I don’t know how well the United States ranks in the world when it comes to education. If I had to guess I’d say that the most “exceptional” nation on the planet is nowhere near the top. Of course much has been said about the “Dumbing Down of America” and its pathetic public school system. But, however you may feel about it or whom so ever you blame for our demise. It’s bad enough that they’re banning a literary classic by Toni Morrison and even deeming her work as pornographic. But now, librarians are being fired for, well, encouraging kids to read. Hell, and here I thought a North Carolina school board banning Ralph Ellison’s ‘Invisible Man’ last Monday was ugly.
The following story serves as a cautionary tale to many of you do-gooders out there with a vested interest in the education of our youth. More specifically, if you’re interested in teaching or encouraging kids to read you just may lose your job. That is, if you’re a librarian at least in upstate New York of course. Hopefully this is the only corner of the country where this type of oppression is allowed to stand for the sake of the kids.
This from The Atlantic Wire:
A library aide has been fired for successfully doing her most basic job — getting a kid to read more. And so, too, has the library’s director, who started the reading controversy in the first place.
Lita Casey was dismissed on Monday after working for 28 years at the Hudson Falls Free Library in upstate New York. Her offense? Defending a nine-year-old child whose voracious reading appetite and abundant (and free!) library books makes him read too much. So much, in fact, that Weaver dominates the library’s annual reading competition, having won his 5th straight reading title by absorbing 63 books in the 40 day competition.
That should be good news, right?
Not in the eyes of library director Marie Gandron, who said the soon-to-be fifth grader Tyler Weaver “hogs” the contest with his no-good-dirty-rotten-book-stealing reading habits. Gandron had hoped to change the structure of prizes awarded in the contest to encourage other kids to get involved in the reading contest, as “Other kids quit because they can’t keep up,” Gandron said. Instead, Gandron wanted to award prizes for the reading “contest” by picking names out of a hat. Why that would actually encourage reading, we can’t say. It’s not as if those prizes were the main reason Weaver — the self-described “the king of the reading club” — was picking up those books in the first place. All little Weaver has won in his five year reign is an atlas, a T-shirt, a water bottle and certificates of achievement. That’s nothing special.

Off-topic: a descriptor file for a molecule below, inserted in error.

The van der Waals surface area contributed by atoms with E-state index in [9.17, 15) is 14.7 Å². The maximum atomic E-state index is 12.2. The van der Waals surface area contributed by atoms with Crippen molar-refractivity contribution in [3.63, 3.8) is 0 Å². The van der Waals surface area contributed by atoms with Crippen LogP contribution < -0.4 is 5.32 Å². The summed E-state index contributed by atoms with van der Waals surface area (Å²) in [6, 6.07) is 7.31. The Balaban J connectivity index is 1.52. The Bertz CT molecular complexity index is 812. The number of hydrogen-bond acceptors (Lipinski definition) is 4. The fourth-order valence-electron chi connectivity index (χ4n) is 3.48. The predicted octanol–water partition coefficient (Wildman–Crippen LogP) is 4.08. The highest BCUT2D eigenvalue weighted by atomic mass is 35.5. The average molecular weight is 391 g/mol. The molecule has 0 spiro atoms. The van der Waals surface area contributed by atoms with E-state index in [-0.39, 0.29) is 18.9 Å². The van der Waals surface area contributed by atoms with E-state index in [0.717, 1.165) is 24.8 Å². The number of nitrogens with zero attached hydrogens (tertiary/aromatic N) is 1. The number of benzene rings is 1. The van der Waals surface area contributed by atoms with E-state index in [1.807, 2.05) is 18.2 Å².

Casey stood up for this injustice back in late August, calling the idea of changing the prizes “ridiculous.” Well, she has since paid the price for standing up for her beliefs. “I could not believe it, and I still cannot believe it,” she said after she heard she had been let go in a phone conversation. Gandron, too, has paid the same price herself, as she was also fired from her job last week after 41 years at the library.
With two of the library’s six employees gone over a dumb controversy, it’s hard to find much of a winner in this story. That is, except for our friend Weaver. If only these librarians had put down the books and watched some of The Wire, they would have known a good life lesson: You come at the (reading) king, you best not miss.
Lemme guess: pretty soon we’re going to beat kids for reading much like African-American slaves once were? The real sadf part of this story is that Casey is still waiting on a response from a board member as to why she was fired. I mean you’d think they’d have the decency to at least tell her.
“I worked there for 28 years without a complaint,” said Casey. “I have to believe it was related to the whole reading controversy.”